Singling out Tennessee's best running backs coach of the past three decades is considerably more difficult because so many critical factors have to be weighed: How much of a running back's success was due to God-given talent, rather than coaching? How much was due to great blocking? How much was due to avoiding injuries? How much was due to a superior passing attack that kept defenses honest?
Simply put, choosing the best running back coaches is wildly subjective and mostly guesswork. That didn't stop me from trying, however.
Here's a recap of Vol running back coaches over the past 30 years, followed by my picks as the top three:
Doug Mathews (1980-88) got 500-600 yards per season from James Berry and Chuck Coleman in '80, '81 and '82, then helped Johnnie Jones post consecutive 1,000-yard seasons in '83 (1,116 yards) and 1984 (1,290 yards). With first-teamer Keith Davis limited by injuries to 684 yards in '85, Mathews developed walk-on Jeff Powell into a Sugar Bowl hero with a 60-yard touchdown run in Tennessee's 35-7 beat-down of heavily favored Miami. Fullback William Howard led the Vols with 787 yards in '86. Reggie Cobb was spectacular as a redshirt freshman in '87, rushing for 1,197 yards and a school-record 17 touchdowns, but limited by injuries to 547 yards in '88. Mathews probably did more with less than any UT running backs coach of the past 30 years.
David Cutcliffe (1989) in his lone season overseeing the running backs was fortunate to coach the guy I consider to be the most gifted back in program history, Chuck Webb. Webb averaged 5.9 yards per carry en route to 1,236 yards as a redshirt freshman that fall, setting a single-game record of 294 yards versus Ole Miss that likely will never be broken.
Tommy West (1990) got an awful break when Webb suffered essentially a career-ending ACL tear in Game 2 of the '90 season. To his credit, West helped undersized backup Tony Thompson post Webb-type numbers (5.8 yards per carry, 1,261 yards, 16 touchdowns) after assuming the starting job.
Charlie Coe (1991-92) coached Little Man Stewart and Aaron Hayden for two years each, junior college transfer Charlie Garner for one. Stewart gained 939 yards in '91 and Garner ran for 928 (with a 6.0 per-carry average) in '92.
Randy Sanders (1993-98) had the incredible fortune to oversee an awesome array of rushers. He helped Garner average a school-record 7.3 yards per carry en route to 1,161 yards in 1993. Stewart (1,028) and Hayden (819) combined for 1,847 yards in '94. Jay Graham ran for 1,438 yards in '95 and 797 in '96, then gave way to Jamal Lewis (1,364 as a freshman in '97) and Travis Henry (970 as a sophomore in '98). Garner went on to play 15 years in the NFL, Lewis 10, Stewart nine, Henry eight, Hayden six and Graham four. Was Sanders a great running backs coach or was he blessed to coach great running backs?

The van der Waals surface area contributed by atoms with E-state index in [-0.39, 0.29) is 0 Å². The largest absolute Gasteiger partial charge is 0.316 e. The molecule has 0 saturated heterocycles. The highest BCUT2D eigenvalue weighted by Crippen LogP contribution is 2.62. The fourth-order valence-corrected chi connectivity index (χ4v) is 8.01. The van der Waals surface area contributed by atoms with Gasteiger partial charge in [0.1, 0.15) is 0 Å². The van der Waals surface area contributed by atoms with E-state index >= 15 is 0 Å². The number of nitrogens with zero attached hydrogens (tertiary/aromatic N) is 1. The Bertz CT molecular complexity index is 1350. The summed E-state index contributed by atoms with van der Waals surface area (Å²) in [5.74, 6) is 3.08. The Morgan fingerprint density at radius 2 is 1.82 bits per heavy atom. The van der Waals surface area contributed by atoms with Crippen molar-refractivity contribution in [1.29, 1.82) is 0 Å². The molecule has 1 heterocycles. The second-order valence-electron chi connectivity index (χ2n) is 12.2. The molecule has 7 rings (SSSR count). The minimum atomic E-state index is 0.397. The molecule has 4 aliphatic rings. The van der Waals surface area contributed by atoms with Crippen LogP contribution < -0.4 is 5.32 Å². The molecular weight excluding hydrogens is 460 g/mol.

Woody McCorvey (1999-2003) coached Jamal Lewis as a senior, when he ran for 816 yards coming off a major ACL injury. McCorvey helped Travis Henry run for 1,314 yards in 2000, then helped Travis Stephens rush for a school-record 1,464 yards in 2001. McCorvey's final season saw him guide sophomore Cedric Houston to a 779-yard performance.
Trooper Taylor (2004-05) in his first year as running backs coach produced two 1,000-yard rushers — Gerald Riggs (1,107) and Houston (1,005). When Riggs broke an ankle midway through the '05 season, Taylor helped redshirt freshman Arian Foster amass 879 yards in spite of just five starts. Foster has gone on to become an all-pro in the NFL. Houston lasted two seasons in The League; Riggs plays in the Canadian Football League.
Kurt Roper (2006-07) saw Foster limited by injuries to four starts and 322 yards in '06 but speedy LaMarcus Coker picked up some of the slack with 696 rushing yards. Roper helped a healthy Foster bounce back in '07 with 1,193 yards and 12 touchdowns.
Stan Drayton (2008) rotated Foster, Lennon Creer and Montario Hardesty in the infamous "Clawfense" of '08. Foster led the team with 570 yards in what could only be described as an offensive train wreck.
Eddie Gran (2009) worked wonders with Hardesty, developing the injury-prone career backup into a 1,345-yard rusher and a second-round pick in the 2010 NFL Draft. Gran was only around for one year but his work with Hardesty was most impressive.
Jay Graham (2012) proved to be a godsend in his first year overseeing the runners. He helped fumble-prone Rajion Neal overcome that shortcoming en route to a team-best 708 rushing yards last fall and also helped Marlin Lane become more of a downhill runner on his way to 658 yards and a 5.5 per-carry average.
My picks for the top three running back coaches of the past 30 years:
1. Eddie Gran
2. Trooper Taylor
3. Jay Graham, Woody McCorvey and Doug Mathews (3-way tie)